Code correctness, and testing strategies

David wizzardx at gmail.com
Sun Jun 8 15:20:01 CEST 2008


Thanks for your informative reply.

On Sun, Jun 8, 2008 at 12:28 PM, Ben Finney
<bignose+hates-spam at benfinney.id.au> wrote:
> David <wizzardx at gmail.com> writes:
>

[...]

>
>> My problem is that I haven't run the app once yet during development
>> :-/
>
> That might be an artifact of doing bottom-up implementation
> exclusively, leading to a system with working parts that are only
> integrated into a whole late in the process.
>

I did do it in a mostly top-down way, but didn't stop the BDD process
to actually run the app :-)

It sounds like what you are suggesting is something like this:

1) Following BDD, get a skeleton app working

Then, your BDD process gets a few extra steps:

Old steps:

1) Write a test which fails for [new feature]
2) Write code for [new feature] to pass the test
3) Refactor if needed

New steps:

4) Run the app like an end-user, and see that it works for the [new feature]
5) Write an automated test which does (4), and verifies the [new
feature] is working correctly

Does this mean that you leave out the formal 'integration' and
'systems' testing steps? By actually running the app you are doing
those things more or less.

Could you also leave out the unit tests, and just write automated
acceptance tests? I guess that would have problems if you wanted to
re-use code in other apps. Or, if acceptance tests break then it's
harder to see which code is causing the problem.

Also, if you had to implement a few "user stories" to get your app
into a skeleton state, do you need to go back and write all the
missing acceptance tests?

I have a few problems understanding how to write automated acceptance
tests. Perhaps you can reply with a few URLs where I can read more
about this :-)

1) services

If your app starts, and keeps running indefinitely, then how do you
write acceptance tests for it? Does your acceptance tests need to
interact with it from the outside, by manipulating databases, system
time, restarting the service, etc?

I presume also that acceptance tests need to treat your app as a black
box, so they can only check your apps output (log files, database
changes, etc), and not the state of objects etc directly.

2) User interfaces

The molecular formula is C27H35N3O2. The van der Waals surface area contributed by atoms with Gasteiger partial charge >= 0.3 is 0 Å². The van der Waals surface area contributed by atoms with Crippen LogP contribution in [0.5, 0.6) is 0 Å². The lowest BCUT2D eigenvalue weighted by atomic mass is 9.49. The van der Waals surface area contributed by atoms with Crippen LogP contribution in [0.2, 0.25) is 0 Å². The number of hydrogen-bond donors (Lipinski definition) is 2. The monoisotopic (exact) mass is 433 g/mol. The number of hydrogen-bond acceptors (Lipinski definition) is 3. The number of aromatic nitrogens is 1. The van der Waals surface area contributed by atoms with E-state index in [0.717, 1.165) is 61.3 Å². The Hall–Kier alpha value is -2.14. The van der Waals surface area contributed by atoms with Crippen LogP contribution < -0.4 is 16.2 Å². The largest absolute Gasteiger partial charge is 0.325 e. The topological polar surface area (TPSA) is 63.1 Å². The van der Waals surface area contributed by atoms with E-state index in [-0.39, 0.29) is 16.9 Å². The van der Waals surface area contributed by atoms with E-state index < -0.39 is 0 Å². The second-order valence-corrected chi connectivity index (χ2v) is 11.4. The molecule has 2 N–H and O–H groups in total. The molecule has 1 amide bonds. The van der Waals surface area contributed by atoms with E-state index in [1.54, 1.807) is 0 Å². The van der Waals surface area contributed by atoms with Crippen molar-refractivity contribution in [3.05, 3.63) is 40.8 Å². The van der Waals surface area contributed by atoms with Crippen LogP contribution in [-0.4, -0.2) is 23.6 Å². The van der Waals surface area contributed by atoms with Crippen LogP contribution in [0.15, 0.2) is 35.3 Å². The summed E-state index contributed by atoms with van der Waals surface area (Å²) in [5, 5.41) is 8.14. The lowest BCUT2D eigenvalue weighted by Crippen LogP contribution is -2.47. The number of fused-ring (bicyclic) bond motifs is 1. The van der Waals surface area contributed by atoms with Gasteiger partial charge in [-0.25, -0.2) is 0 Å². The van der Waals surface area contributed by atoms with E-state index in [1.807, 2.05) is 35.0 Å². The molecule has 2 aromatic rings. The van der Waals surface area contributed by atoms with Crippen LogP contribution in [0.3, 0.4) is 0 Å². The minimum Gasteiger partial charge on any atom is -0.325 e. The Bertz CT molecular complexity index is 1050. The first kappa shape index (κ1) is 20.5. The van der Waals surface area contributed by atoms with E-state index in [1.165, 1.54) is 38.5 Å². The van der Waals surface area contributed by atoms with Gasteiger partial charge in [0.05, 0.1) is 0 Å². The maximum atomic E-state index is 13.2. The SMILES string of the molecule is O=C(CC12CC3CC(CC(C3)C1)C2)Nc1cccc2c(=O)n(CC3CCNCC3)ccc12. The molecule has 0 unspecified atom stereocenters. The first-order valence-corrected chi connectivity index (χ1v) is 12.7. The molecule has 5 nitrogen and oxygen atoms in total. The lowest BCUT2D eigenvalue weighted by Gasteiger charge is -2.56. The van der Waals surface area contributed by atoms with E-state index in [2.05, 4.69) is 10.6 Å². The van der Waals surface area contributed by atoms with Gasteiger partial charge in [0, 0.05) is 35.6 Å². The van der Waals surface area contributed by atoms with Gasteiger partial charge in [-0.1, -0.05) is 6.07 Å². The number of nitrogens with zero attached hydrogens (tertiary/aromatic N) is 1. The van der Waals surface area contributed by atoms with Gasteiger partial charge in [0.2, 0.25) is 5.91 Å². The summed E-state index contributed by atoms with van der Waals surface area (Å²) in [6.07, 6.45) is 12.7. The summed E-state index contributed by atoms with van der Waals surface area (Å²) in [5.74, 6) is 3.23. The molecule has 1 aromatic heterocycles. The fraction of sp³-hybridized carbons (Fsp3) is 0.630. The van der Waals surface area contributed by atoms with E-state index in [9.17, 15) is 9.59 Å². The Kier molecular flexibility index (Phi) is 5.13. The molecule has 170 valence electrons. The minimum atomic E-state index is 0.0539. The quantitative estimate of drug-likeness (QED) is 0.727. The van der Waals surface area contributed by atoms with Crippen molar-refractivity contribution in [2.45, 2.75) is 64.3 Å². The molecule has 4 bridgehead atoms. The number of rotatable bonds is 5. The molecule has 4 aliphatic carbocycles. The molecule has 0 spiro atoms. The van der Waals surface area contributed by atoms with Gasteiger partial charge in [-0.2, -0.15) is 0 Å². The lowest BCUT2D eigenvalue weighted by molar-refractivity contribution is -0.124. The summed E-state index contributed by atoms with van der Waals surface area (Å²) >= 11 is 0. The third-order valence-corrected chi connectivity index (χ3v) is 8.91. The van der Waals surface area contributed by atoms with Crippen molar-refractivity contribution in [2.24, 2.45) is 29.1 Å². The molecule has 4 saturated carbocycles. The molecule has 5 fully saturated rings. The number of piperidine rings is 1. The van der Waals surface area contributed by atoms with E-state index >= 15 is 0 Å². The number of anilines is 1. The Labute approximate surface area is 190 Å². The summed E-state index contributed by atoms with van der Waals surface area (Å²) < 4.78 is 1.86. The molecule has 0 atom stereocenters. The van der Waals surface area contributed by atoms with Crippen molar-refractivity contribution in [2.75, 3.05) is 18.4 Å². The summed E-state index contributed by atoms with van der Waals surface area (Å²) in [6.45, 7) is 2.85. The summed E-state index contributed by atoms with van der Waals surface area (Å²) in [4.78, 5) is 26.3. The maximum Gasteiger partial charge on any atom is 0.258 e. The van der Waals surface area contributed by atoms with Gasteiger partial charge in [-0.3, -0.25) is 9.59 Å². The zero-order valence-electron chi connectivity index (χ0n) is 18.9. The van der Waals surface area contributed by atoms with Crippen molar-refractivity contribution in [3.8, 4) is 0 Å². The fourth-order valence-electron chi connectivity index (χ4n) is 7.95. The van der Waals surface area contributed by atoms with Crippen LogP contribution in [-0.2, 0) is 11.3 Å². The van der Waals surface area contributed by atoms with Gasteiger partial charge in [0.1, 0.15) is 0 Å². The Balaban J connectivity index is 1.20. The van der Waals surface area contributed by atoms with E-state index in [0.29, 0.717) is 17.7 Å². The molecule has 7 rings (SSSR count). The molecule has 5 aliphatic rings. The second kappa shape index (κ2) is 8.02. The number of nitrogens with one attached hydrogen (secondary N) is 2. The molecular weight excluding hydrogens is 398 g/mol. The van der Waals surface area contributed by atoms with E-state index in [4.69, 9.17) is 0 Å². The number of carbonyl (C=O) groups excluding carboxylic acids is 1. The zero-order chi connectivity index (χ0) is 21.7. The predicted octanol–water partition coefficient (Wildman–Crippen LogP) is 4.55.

How do you write an acceptance test for user interfaces? For unit
tests you can mock wx or gtk, but for the 'real' app, that has to be
harder. Would you use specialised testing frameworks that understand X
events or use accessibility/dcop/etc interaction?

3) Hard-to-reproduce cases.

How do you write acceptance tests for hard-to-reproduce cases where
you had to use mock objects for your unit tests?

...

In cases like the above, would you instead:

- Have a doc with instructions for yourself/testers/qa to manually
check features that can't be automatically tested
- Use 'top-down' integration tests, where you mock parts of the system
so that that features can be automatically tested.
- Some combination of the above

[...]

>> Is it worth the time to write integration tests for small apps, or
>> should I leave that for larger apps?
>
> There is a threshold below which setting up automated build
> infrastructure is too much overhead for the value of the system being
> tested.

There is no 'build' process (yet), since the app is 100% Python. But I
will be making a Debian installer a bit later.

My current 'build' setup is something like this:

1) Make an app (usually C++, shell-script, Python, or mixed)

2) Debianise it (add a debian subdirectory, with control files so
Debian build tools know how to build binaries from my source, and how
they should be installed & uninstalled).

3) When there are new versions, manually test the new version, build a
binary debian installer (usually in a Debian Stable chroot with debian
tools), on my Debian Unstable dev box, and upload the deb file (and
updated Debian repo listing files) to a 'development' or 'unstable'
branch on our internal Debian mirror.

4) Install the new app on a Debian Stable testing box, run it, and
manually check that the new logic works

5) Move the new version to our Debian repo's live release, from where
it will be installed into production.

If I adopt BDD, my updated plan was to use it during app development
and maintenance, but not for later testing. Do you suggest that after
building a .deb in the chroot, the app should also be automatically
installed under a chroot & acceptance tests run on my dev machine? Or
should I package the acceptance tests along with the app, so that they
can be (manually) run on test servers before going into production? Or
do both?

I've considered setting up a centralised build server at work, but
currently I'm the only dev which actually builds & packages software,
so it wouldn't be very useful. We do have other devs (PHP mostly), but
they don't even use version control :-/. When they have new versions
(on their shared PHP dev & testing servers), I copy it into my version
control, confirm the changed files with them, build an installer, and
upload onto our mirror, so it can be installed onto other boxes.

David.



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